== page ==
In April 2020 it became mandatory for recruitment agents to provide all agency workers with a Key Information Document (a KID) early in the negotiation process.
A KID is a short document that’s designed to provide complete transparency of the payroll supply chain, and will help you to spot any shady goings on.
Despite this now being a legal requirement, our research has shown that 8 out of 10 contractors who’ve found work via agents since April 2020 have not been given a KID. You shouldn’t have to ask: it should be given to you unprompted. You shouldn’t get fobbed off by being told it’s the umbrellas responsibility – it’s not. The law is plain and simple – a KID should be one of the very first items of correspondence you have with an agent, and should come ahead of the formal contract.
What’s in a KID?
A KID is a useful document, particularly if you’re using an umbrella company. It will list all deductions and payments that are taken from the moment the agent pays the umbrella, to when the net payment arrives in your bank account. It will help you understand things like Employer’s National Insurance, holiday pay provisions, umbrella margin and much more. It can act as a first line of defence to help you spot rouge umbrella companies.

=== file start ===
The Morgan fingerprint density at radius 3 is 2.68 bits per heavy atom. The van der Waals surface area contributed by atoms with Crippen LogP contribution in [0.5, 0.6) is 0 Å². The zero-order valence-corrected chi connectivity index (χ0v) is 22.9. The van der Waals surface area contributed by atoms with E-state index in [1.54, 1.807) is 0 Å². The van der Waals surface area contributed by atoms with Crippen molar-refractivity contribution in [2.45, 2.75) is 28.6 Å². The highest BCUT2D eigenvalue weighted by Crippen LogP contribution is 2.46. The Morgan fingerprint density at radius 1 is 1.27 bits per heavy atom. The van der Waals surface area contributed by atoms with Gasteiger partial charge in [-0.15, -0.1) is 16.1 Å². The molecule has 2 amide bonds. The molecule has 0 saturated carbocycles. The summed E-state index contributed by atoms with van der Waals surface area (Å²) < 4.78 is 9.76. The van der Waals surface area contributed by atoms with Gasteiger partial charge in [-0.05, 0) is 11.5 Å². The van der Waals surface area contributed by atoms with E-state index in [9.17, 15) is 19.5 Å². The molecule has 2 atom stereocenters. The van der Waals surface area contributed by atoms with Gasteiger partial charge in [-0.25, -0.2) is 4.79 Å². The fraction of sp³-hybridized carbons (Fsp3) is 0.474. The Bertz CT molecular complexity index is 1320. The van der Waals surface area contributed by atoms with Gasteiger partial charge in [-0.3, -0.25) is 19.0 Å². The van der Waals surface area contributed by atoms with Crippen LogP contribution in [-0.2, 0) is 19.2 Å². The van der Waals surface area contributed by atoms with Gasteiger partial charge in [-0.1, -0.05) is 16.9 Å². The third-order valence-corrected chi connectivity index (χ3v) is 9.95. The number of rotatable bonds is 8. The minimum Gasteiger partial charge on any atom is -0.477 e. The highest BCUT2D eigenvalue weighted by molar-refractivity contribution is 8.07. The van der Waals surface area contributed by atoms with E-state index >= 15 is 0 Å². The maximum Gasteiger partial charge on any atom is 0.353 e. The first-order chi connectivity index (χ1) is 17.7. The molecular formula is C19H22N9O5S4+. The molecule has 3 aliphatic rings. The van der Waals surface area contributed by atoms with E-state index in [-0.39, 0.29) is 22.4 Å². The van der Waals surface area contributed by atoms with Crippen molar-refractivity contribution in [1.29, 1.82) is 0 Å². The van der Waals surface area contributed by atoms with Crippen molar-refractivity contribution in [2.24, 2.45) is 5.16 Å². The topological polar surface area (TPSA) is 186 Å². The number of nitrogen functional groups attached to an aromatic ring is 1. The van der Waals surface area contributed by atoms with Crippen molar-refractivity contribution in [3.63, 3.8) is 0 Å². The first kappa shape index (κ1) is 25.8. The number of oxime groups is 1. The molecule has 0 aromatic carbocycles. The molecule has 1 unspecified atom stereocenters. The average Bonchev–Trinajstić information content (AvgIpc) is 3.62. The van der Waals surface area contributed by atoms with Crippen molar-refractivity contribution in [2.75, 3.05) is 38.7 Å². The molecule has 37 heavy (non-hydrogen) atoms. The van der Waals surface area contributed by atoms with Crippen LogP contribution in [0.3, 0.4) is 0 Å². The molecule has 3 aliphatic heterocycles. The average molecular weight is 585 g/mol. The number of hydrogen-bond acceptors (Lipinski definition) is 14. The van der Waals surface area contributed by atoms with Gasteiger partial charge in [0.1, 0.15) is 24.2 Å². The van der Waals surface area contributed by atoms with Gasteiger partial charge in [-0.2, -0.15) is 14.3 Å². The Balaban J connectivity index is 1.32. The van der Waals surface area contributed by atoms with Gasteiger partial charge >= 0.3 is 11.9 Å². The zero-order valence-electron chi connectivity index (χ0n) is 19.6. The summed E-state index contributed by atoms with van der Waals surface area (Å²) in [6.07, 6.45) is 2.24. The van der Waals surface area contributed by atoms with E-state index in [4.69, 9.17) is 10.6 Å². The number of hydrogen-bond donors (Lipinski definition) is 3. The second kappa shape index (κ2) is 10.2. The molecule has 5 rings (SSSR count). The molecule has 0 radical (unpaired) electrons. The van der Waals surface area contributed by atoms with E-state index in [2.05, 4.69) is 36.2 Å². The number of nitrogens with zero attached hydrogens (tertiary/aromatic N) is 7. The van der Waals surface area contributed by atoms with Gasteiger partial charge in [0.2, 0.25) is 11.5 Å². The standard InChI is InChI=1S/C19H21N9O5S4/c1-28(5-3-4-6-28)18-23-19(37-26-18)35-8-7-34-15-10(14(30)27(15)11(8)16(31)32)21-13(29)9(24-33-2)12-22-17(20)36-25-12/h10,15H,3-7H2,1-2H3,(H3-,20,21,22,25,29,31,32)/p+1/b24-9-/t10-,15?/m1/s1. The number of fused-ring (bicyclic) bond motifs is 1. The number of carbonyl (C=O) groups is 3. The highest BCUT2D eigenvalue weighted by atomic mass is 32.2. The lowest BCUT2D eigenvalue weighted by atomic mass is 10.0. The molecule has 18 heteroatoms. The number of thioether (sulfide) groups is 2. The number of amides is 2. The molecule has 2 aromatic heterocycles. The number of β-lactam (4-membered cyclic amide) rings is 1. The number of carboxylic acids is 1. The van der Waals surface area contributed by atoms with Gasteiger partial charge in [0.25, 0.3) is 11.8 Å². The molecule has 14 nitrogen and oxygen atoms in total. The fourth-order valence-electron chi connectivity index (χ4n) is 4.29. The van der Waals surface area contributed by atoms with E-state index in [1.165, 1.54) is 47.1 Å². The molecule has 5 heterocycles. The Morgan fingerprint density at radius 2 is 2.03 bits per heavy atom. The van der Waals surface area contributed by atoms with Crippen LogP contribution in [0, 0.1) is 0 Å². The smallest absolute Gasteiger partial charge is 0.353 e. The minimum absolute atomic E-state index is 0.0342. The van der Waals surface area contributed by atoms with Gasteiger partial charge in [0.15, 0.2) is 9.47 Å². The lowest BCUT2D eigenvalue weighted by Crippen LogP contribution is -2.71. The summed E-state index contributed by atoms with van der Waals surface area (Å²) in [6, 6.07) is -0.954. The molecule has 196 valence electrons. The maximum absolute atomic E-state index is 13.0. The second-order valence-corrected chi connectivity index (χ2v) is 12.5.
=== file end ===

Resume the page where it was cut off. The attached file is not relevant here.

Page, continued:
Why aren’t agents providing KIDs?
It may well be that your agent is unaware of the change in the law, it could be that they’ve been too busy with Covid, or perhaps they have something to hide. There are all manner of excuses, but none of them are valid. The law is plain, clear and simple – agents must provide you with a KID, even if you’re outside IR35 (albeit a much simpler KID).
Should I be worried if I’ve not been given a KID?
Yes, we think you should. On one hand, a KID won’t set the world on fire, and bent brollys are very good at hiding their tracks. Even today there are STILL umbrellas promoting illegal tax evasion schemes, and agents profiteering from large commission payments. Even if you do get one, you can’t guarantee that you’ll spot if your umbrella isn’t a rouge.
However, on the other hand, as far as compliance processes go, KIDs are trivial. If your agent is failing to deliver simple compliance tasks, it may set a worrying precedence for more complex compliance matters – be it agency worker regulations, the conduct regulations, off-payroll working / IR35, GDPR, etc.
Also, if you can’t trust your agent to deliver a simple compliance task such as KIDs, can you really trust them to deliver fair IR35 determinations? Or will they just push you into an umbrella and collect a large kickback (listen to our umbrella podcast here for more on this).